North Is­land

In a fan­tas­ti­cal won­der­land gar­den in Matakana, nur­ture shapes na­ture, and per­haps, the other way around as well.


Na­ture makes art in Matakana

Gar­dens are al­ways evolv­ing, their shape and char­ac­ter chang­ing to meet the needs of their own­ers and ac­com­mo­date the grad­ual mat­u­ra­tion of trees and plants. The Matakana Sculp­tural Habi­tat, 45 min­utes north of Auck­land, em­braces and cel­e­brates this evo­lu­tion­ary process, tak­ing it to unique and un­ex­pected lev­els. In fact the en­tire ethos of the gar­den is based on the nat­u­ral pro­cesses that take place within its bound­aries, from the in­sects and fungi on the ground to the tree canopy and the birds that live within it.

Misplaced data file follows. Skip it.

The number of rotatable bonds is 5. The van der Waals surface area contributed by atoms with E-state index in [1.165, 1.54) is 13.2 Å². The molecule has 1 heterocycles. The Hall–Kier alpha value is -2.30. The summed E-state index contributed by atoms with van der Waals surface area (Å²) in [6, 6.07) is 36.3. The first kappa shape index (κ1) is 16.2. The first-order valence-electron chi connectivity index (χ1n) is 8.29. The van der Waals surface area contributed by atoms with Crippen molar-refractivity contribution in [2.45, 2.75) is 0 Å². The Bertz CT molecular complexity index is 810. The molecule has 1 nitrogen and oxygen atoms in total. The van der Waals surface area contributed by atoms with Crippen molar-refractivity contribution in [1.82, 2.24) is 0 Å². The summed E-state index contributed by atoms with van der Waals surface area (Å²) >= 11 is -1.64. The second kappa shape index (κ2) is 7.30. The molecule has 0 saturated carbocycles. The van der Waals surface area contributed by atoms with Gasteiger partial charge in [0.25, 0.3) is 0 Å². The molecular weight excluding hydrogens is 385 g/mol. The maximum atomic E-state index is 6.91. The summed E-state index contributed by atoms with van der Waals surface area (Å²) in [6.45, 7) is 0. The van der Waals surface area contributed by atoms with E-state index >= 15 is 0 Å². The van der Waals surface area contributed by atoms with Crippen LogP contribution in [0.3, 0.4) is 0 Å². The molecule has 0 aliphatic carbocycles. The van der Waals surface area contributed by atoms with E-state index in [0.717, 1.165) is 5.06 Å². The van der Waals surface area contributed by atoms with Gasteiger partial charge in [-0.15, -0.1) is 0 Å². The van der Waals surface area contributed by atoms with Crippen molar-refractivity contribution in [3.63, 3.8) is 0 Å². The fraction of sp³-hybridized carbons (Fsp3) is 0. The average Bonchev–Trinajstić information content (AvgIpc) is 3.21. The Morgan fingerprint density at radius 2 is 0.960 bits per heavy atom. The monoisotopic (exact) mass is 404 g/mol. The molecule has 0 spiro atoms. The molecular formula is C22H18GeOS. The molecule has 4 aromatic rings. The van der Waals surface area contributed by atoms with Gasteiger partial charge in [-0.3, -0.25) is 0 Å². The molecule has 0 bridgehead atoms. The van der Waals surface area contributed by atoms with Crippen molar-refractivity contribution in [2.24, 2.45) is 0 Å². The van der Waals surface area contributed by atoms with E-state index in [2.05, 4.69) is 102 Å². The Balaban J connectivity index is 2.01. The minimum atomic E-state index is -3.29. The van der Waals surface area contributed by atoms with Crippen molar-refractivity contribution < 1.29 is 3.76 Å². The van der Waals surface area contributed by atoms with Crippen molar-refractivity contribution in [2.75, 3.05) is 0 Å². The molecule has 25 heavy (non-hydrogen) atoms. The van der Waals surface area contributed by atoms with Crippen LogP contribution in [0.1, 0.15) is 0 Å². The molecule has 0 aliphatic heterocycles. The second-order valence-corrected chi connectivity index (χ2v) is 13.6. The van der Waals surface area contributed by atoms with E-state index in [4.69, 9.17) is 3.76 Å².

Within the 2.2 hectare prop­erty, a range of sculp­tures – many made of nat­u­ral ma­te­ri­als such as gi­ant fallen pine trees, me­an­der­ing log walls and flat cir­cles of tim­ber form­ing a ground level mo­saic – flows through the woods. “We use na­ture to sculpt our mag­i­cal oa­sis,” own­ers Carol van Dyk and David Smitheram ex­plain. “It’s an evolv­ing habi­tat with trees – many na­tive, wet­land, lawns and gar­dens abun­dant with birds, in­sects and fungi. If you look closely, you’ll see new in­hab­i­tants re­sid­ing on the sculp­tures in the form of grubs, mosses, spi­der­webs, lichens and other plants and or­gan­isms com­pris­ing the es­tab­lish­ment of a new ecosys­tem. These eco­log­i­cal changes will con­tin­u­ally al­ter the form, shape, tex­ture and colour of each piece and are an in­te­gral part of all the sculp­tures in the habi­tat.“